By Gabe Meline
When Lucinda Williams played the area last, she was drunk as hell, muttered few words to the crowd and staggered immediately onto her bus before the last song was over. But seeing Lucinda Williams drunk—it's not rare—is, in a certain light, the perfect scenario. How else but in wild intoxication can optimism and pessimism so freely intermingle?
In Williams' remarkable songwriting canon, there resides a persistent push-and-pull between dwelling on life's pains and reveling in its joys. In her finer moments, she's able to combine the two in one breath; "Lake Charles," "Fruits of My Labor" and "Blue," three arbitrary songs from three consecutive albums, all find solace in sorrow. It's telling that two years ago, the 58-year-old singer chose the worn, dirty stage of First Avenue in Minneapolis as the place to become married to her most recent husband. Squalor and abiding love to Williams have always gone hand in hand.
But Blessed, Williams' newest album, separates the two cleanly. It's her best album since 2003's World Without Tears, and fans who had understandably abandoned her recent records would do right to re-register their faith.
Take album opener "Buttercup," with guest Elvis Costello on lead guitar, which echoes the character from Car Wheels on a Gravel Road's "Drunken Angel." Whereas Lucinda was clearly stricken with the character in "Drunken Angel"—based on the songwriter Blaze Foley—she's now realized that ex-junkies who keep asking to borrow money aren't the best guys to fall in love with. It's a flatly condemning song. The same directness is present on "Seeing Black," a hard look at suicide without any of the poetry of Williams' previous ruminations on the matter.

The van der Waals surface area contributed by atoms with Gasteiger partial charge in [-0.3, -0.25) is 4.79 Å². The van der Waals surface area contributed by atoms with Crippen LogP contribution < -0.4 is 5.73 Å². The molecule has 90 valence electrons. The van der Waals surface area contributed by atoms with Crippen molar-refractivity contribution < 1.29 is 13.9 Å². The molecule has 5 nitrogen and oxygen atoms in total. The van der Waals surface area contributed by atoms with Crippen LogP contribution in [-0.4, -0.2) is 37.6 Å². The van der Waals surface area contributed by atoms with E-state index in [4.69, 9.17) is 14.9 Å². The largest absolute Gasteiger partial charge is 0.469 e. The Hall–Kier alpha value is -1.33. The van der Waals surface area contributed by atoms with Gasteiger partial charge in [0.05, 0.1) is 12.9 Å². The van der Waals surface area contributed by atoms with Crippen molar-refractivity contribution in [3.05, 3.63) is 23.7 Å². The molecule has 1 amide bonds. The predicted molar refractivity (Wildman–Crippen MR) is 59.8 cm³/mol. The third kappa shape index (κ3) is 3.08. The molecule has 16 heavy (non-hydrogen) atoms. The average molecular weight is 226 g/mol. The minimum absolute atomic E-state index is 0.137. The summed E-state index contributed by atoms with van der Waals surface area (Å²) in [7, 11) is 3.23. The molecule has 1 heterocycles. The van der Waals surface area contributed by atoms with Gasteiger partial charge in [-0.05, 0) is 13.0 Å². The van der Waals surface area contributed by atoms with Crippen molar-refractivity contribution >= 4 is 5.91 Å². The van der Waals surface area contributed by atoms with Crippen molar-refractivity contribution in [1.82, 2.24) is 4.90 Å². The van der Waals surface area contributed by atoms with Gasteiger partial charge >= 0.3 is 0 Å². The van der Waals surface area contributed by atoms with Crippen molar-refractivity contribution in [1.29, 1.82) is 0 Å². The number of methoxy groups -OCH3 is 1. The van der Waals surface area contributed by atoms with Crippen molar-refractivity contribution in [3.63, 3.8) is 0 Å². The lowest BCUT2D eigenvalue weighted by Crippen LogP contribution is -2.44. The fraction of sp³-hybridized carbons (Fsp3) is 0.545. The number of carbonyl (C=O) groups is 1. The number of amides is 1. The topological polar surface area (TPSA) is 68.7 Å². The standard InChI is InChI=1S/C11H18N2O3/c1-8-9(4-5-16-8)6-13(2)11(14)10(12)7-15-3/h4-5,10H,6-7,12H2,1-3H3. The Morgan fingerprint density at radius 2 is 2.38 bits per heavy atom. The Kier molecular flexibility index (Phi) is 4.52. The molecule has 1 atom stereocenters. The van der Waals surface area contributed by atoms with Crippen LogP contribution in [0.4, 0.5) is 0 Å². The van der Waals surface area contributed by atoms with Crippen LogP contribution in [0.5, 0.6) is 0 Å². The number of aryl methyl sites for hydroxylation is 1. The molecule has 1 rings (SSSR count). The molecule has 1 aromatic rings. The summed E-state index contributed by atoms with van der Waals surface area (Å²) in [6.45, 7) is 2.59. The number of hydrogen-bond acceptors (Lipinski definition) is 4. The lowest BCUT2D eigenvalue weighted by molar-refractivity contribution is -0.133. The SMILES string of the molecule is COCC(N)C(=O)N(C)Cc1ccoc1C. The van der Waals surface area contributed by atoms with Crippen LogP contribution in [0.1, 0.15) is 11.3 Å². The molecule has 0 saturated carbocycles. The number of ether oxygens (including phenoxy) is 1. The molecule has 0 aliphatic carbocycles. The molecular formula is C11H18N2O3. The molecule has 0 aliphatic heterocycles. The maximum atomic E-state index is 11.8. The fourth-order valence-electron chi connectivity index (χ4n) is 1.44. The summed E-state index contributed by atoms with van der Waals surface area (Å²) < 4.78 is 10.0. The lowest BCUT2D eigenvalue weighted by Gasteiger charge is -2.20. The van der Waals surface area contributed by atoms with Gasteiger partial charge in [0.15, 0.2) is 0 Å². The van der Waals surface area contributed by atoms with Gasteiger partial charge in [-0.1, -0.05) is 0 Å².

On the other end of the spectrum, "I Don't Know How You're Livin'" and "Born to Be Loved" take on a universal care, as if directed to the many down-and-out characters in the albums' artwork, and "Soldier's Song" beautifully drives home the disconnect between domestic life and Army life with alternating imagery and a rising tension.
But tension in Williams' world almost always contains a promise of calm. Take the title track, with its two chords and a torrent of poignant images: neglected children, wounded men, battered women, girls selling roses, all rising above adversity, and through whom, Williams sings, "we were blessed."
As the chimes of freedom peal, a thick syrup of simultaneously soloing instruments plays her out of the song, with those two driving chords, the echo of that pain-soaked voice and the welcome sense that a thousand more truths could pour out of Lucinda Williams' lips in the coming years. I'll drink to that.